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Improved pulmonary function and exercise tolerance despite persistent pulmonary fibrosis over 1 year after severe COVID-19 infection
  1. Claire F McGroder1,
  2. Mary M Salvatore2,
  3. Belinda M D'Souza2,
  4. Eric A Hoffman3,
  5. Matthew R Baldwin1,
  6. Christine Kim Garcia1,4
  1. 1 Medicine/Pulmonary, Allergy, and Critical Care Medicine, Columbia University Irving Medical Center, New York, New York, USA
  2. 2 Radiology, Columbia University Medical Center, New York, New York, USA
  3. 3 Radiology/Medicine/Biomedical Engineering, University of Iowa Carver College of Medicine, Iowa City, Iowa, USA
  4. 4 Precision Medicine Initiative and the Center for Precision Medicine and Genomics, Columbia University, New York, NY, USA
  1. Correspondence to Dr Christine Kim Garcia, Medicine/Pulmonary Critical Care Medicine, Columbia University Irving Medical Center, New York, New York, USA; ckg2116{at}


We conducted a prospective single-centre cohort study of 104 multi-ethnic severe COVID-19 survivors from the first wave of the pandemic 15 months after hospitalisation. Of those who were assessed at 4 and 15 months, improvement of ground glass opacities correlated with worsened fibrotic reticulations. Despite a high prevalence of fibrotic patterns (64%), pulmonary function, grip strength, 6 min walk distance and frailty normalised. Overall, dyspnoea, cough and exhaustion did not improve and were not correlated with pulmonary function or radiographic fibrosis at 15 months, suggesting non-respiratory aetiologies. Monitoring persistent, and often subclinical, fibrotic interstitial abnormalities will be needed to determine their potential for future progression.

  • COVID-19
  • interstitial fibrosis
  • clinical epidemiology
  • imaging/CT MRI
  • respiratory measurement
  • viral infection

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  • MRB and CKG are joint senior authors.

  • X @Claire_McGroder

  • Contributors CFMcG, MRB and CKG conceptualised the study. CFMcG recruited patients and collected samples and clinical data. MS, BD'S and EAH analysed imaging studies. CFMcG, MRB and CKG performed statistical analysis. CFMcG, MRB and CKG wrote the manuscript.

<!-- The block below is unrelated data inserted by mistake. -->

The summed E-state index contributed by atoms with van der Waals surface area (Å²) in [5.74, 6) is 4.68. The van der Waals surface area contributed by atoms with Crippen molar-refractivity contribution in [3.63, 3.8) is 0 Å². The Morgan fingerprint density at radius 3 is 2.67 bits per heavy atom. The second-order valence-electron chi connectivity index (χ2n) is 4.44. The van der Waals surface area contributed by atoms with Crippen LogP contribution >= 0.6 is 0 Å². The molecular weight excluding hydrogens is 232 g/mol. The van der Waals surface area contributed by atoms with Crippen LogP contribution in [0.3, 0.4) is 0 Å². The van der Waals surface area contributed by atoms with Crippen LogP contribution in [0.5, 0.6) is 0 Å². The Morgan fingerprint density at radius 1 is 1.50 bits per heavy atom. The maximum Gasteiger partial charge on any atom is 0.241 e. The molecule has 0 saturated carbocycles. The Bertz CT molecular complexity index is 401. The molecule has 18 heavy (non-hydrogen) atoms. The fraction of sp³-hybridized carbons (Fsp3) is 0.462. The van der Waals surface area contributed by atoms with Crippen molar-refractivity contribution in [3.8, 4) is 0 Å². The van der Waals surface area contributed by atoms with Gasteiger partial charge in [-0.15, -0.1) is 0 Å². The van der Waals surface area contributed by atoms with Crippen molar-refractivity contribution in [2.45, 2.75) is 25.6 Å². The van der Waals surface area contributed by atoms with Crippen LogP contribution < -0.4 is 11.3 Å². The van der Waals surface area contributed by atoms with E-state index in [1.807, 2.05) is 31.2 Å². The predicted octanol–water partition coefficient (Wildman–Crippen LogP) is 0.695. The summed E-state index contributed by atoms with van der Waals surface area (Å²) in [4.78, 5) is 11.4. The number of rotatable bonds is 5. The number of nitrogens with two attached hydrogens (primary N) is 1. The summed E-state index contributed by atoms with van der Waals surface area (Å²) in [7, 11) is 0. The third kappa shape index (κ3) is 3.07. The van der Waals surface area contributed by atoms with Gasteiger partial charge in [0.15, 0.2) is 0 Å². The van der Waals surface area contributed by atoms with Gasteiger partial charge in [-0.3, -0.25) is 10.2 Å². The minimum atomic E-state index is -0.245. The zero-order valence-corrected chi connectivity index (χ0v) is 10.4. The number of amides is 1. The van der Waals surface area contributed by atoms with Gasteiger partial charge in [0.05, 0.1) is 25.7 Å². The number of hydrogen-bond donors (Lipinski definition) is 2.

• Funding This work was supported by the NIH (R01HL103676, R01HL093096 to CKG; T32HL105323 to CFMcG; UL1TR001873 to MRB) and the Department of Defense (PR202907 to CKG and MRB).

  • Competing interests MS reports relationships with Boehringer Ingelheim, Genetech, Peer View, France Foundation, Bioclinica, AbbVie and Lung Life AI outside the scope of this study. EAH reports a relationship with VIDA Diagnostics. CKG reports a relationship with Boehringer Ingelheim outside the scope of this study.

  • Provenance and peer review Not commissioned; externally peer reviewed.

  • Supplemental material This content has been supplied by the author(s). It has not been vetted by BMJ Publishing Group Limited (BMJ) and may not have been peer-reviewed. Any opinions or recommendations discussed are solely those of the author(s) and are not endorsed by BMJ. BMJ disclaims all liability and responsibility arising from any reliance placed on the content. Where the content includes any translated material, BMJ does not warrant the accuracy and reliability of the translations (including but not limited to local regulations, clinical guidelines, terminology, drug names and drug dosages), and is not responsible for any error and/or omissions arising from translation and adaptation or otherwise.